In a week from now, students from across America and around the world will have most of their Early Action / Early Decision results in hand. So we suppose you’re guessing here’s where we write to breathe in, breathe out, to stop watching the pot on the stovetop because you know what they say about watched pots. We suppose you’re guessing here’s where we write it really doesn’t matter all that much where you go to college. All that matters is that you give it your best shot and any college would be oh so lucky to have you. But we don’t write nonsense on the pages of this college admissions blog. We don’t write what you want to hear just because you want to hear it. We write the truth. Can you handle the truth?
It certainly does matter where you go to college. Are there some Fortune 500 CEOs who didn’t attend Ivy League institutions or other top universities like Stanford, MIT, Duke, Northwestern, and others? Sure, but there’s a reason that over one-fourth of America’s richest people attended one of twelve colleges. There’s a reason Supreme Court Justices so often attended Yale Law School or Harvard Law School. There’s a reason so many thousands of students compete each year for the chance to earn a coveted slot at these institutions that so often boast single digit overall admission rates. There’s a reason parents have dressed their babies in Harvard onesies for generations.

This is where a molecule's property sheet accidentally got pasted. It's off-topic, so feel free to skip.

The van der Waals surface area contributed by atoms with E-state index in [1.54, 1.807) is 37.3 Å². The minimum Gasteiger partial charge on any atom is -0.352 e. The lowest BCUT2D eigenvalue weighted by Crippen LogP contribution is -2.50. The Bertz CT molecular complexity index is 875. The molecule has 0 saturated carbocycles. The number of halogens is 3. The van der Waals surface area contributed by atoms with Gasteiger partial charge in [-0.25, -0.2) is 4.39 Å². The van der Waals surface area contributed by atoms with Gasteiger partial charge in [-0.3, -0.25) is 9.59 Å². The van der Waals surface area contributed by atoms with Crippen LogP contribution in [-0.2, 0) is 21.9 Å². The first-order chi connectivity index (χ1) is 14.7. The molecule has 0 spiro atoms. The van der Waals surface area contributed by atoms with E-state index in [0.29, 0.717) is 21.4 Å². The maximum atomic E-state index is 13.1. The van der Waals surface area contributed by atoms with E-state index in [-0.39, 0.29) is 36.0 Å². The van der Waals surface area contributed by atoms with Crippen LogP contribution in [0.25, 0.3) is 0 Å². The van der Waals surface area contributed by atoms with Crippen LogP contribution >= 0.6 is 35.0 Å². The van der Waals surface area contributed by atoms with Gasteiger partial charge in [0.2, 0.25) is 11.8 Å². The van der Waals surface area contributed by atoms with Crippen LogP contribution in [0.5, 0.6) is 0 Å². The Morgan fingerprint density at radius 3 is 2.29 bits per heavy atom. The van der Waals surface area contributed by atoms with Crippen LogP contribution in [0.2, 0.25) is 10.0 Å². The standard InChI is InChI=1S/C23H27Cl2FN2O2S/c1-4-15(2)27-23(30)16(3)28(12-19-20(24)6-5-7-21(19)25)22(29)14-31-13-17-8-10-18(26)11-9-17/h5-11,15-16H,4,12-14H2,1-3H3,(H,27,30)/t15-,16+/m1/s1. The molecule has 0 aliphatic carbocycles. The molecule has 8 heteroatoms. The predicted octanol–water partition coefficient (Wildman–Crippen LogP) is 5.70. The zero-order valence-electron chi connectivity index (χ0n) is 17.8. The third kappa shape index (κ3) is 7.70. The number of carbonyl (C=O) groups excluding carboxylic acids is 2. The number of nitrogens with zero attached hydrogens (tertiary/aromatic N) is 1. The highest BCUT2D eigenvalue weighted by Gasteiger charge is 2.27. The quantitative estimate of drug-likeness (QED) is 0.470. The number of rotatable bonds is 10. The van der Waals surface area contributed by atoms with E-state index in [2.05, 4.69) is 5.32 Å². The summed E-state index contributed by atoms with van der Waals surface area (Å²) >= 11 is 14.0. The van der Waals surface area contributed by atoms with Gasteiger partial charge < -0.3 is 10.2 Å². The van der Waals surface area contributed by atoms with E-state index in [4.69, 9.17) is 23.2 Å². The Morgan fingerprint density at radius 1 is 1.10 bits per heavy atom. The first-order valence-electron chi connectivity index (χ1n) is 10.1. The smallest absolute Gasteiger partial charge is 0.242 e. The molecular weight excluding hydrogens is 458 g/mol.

In our experience, when people say it really doesn’t matter where you go to college, they probably didn’t attend a very good college. They probably didn’t get to forge lifelong friendships with fellow classmates who would go on to become captains of finance and education, media, philanthropy, and so much more. When one doesn’t get in somewhere, one tends to knock it. A secret society is too elitist. A five star restaurant with no available tables through 2027 has totally average food. You get the idea. But even though it really does matter where you go to college — for the education, those lifelong friendships, that first job, the confidence at the party — know that it will all work out in the end. You will end up where you’re meant to end up and, in our experience, people who are happiest in life make the best of their experience — no matter where they go to college.
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